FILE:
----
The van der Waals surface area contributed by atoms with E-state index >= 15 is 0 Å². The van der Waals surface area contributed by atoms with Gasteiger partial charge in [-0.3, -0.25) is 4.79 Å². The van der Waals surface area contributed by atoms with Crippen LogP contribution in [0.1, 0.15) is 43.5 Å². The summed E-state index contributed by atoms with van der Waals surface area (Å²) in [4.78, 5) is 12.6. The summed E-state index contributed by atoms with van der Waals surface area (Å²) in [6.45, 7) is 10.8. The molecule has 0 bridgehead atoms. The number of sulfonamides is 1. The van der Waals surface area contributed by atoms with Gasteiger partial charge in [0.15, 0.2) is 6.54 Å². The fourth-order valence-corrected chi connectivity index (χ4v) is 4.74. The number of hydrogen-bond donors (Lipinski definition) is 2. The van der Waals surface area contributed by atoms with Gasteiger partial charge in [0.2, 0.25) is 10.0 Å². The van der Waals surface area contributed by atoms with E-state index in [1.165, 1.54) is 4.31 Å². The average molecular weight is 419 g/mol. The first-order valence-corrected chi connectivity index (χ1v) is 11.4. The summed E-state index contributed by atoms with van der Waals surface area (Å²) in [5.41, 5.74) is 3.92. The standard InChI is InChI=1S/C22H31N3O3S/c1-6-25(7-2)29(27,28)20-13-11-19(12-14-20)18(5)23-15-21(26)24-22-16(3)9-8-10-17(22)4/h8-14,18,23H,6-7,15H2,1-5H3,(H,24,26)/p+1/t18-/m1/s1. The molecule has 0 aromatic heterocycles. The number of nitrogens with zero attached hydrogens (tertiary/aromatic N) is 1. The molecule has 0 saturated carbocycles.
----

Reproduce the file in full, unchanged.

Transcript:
The van der Waals surface area contributed by atoms with E-state index >= 15 is 0 Å². The van der Waals surface area contributed by atoms with Gasteiger partial charge in [-0.3, -0.25) is 4.79 Å². The van der Waals surface area contributed by atoms with Crippen LogP contribution in [0.1, 0.15) is 43.5 Å². The summed E-state index contributed by atoms with van der Waals surface area (Å²) in [4.78, 5) is 12.6. The summed E-state index contributed by atoms with van der Waals surface area (Å²) in [6.45, 7) is 10.8. The molecule has 0 bridgehead atoms. The number of sulfonamides is 1. The van der Waals surface area contributed by atoms with Gasteiger partial charge in [0.15, 0.2) is 6.54 Å². The fourth-order valence-corrected chi connectivity index (χ4v) is 4.74. The number of hydrogen-bond donors (Lipinski definition) is 2. The van der Waals surface area contributed by atoms with Gasteiger partial charge in [0.2, 0.25) is 10.0 Å². The van der Waals surface area contributed by atoms with E-state index in [1.165, 1.54) is 4.31 Å². The average molecular weight is 419 g/mol. The first-order valence-corrected chi connectivity index (χ1v) is 11.4. The summed E-state index contributed by atoms with van der Waals surface area (Å²) in [5.41, 5.74) is 3.92. The standard InChI is InChI=1S/C22H31N3O3S/c1-6-25(7-2)29(27,28)20-13-11-19(12-14-20)18(5)23-15-21(26)24-22-16(3)9-8-10-17(22)4/h8-14,18,23H,6-7,15H2,1-5H3,(H,24,26)/p+1/t18-/m1/s1. The molecule has 0 aromatic heterocycles. The number of nitrogens with zero attached hydrogens (tertiary/aromatic N) is 1. The molecule has 0 saturated carbocycles.